Duterte refuses to buy US fighter jets 'after they humiliated us'

While acknowledging that the US and Philippines have special ties, Rodrigo Duterte said he found the term "friends" hard to stomach.

Philippine President Rodrigo Duterte has blamed the United States for trying to hamper the modernization of his country's army and for criticizing his crackdown on illegal drugs.

Rodrigo Duterte has dismissed as “utterly useless” an offer by the US defense chief and other top US officials to buy F16 fighter jets arguing that his country needs lighter aircraft to fight insurgents.

The Philippine president referred to a letter to this effect he had earlier received from US Defense Secretary James Mattis, Secretary of State Mike Pompeo and Commerce Secretary Wilbur Ross.

"What I need are just propeller-driven planes for anti-insurgency. We don't need F16 and yet they dangle before us after they insulted us," Duterte said during a televised speech atin a military ceremony marking the Eastern Mindanao Command’s anniversary in Davao City.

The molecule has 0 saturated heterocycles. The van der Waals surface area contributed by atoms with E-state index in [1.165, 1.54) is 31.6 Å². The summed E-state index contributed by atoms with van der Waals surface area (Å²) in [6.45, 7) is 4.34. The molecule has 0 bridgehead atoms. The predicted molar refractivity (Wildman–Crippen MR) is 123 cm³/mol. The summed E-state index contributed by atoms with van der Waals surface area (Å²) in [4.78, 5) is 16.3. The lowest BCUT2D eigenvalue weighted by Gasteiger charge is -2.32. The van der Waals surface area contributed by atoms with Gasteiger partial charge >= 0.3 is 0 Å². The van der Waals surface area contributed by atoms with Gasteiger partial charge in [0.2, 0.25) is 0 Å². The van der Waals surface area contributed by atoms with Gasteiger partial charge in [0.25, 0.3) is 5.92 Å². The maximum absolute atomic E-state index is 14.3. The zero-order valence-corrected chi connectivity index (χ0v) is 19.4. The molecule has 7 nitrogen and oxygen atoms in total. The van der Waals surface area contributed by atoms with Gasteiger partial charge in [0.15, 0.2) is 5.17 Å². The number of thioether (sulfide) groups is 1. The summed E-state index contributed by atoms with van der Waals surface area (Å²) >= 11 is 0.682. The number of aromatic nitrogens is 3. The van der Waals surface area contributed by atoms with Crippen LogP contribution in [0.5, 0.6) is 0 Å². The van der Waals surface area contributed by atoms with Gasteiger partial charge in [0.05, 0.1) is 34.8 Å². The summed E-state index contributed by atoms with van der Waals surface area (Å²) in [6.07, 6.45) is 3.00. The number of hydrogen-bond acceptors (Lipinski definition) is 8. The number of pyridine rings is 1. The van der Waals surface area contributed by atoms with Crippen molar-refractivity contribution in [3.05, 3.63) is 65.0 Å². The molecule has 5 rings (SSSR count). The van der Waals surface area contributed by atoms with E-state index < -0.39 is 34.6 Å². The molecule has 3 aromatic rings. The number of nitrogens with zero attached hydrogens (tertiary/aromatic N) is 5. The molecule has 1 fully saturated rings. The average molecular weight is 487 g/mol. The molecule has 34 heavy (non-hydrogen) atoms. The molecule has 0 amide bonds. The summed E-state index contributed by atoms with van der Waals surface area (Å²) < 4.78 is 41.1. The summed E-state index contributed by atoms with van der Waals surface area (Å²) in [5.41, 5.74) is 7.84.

Duterte also described the letter as an attempt by Washington to “make up” for its previous jabs at his government.

While acknowledging that the US and Philippines have special ties, Rodrigo Duterte said he found the term "friends" hard to stomach.

“It's hard for you to say we are friends. We are friends but remember we are friends because you made us a colony  years ago. It was not a friendship agreed upon," he said.

Duterte repeated his frustrations with the US, including a refusal to deliver about 23,000 rifles for the Philippine’s police after some US lawmakers raised concern over Manila’s police-led crackdown against illegal drugs.

Previously, Duterte railed against US Assistant Defense Secretary for Asian and Pacific Security Affairs Randall Schriver who cautioned Manila not to buy military hardware from Russia.

He made the remarks amid media reports that Moscow had offered the Philippine government its help in purchasing Russian submarines and that Manila was considering the proposal.

During a visit to Russia in 2017, President Duterte expressed interest in advanced Russian weapons, including helicopters, planes, as well as precision-guided weapons to help combat the threat of terrorism.

Sputnik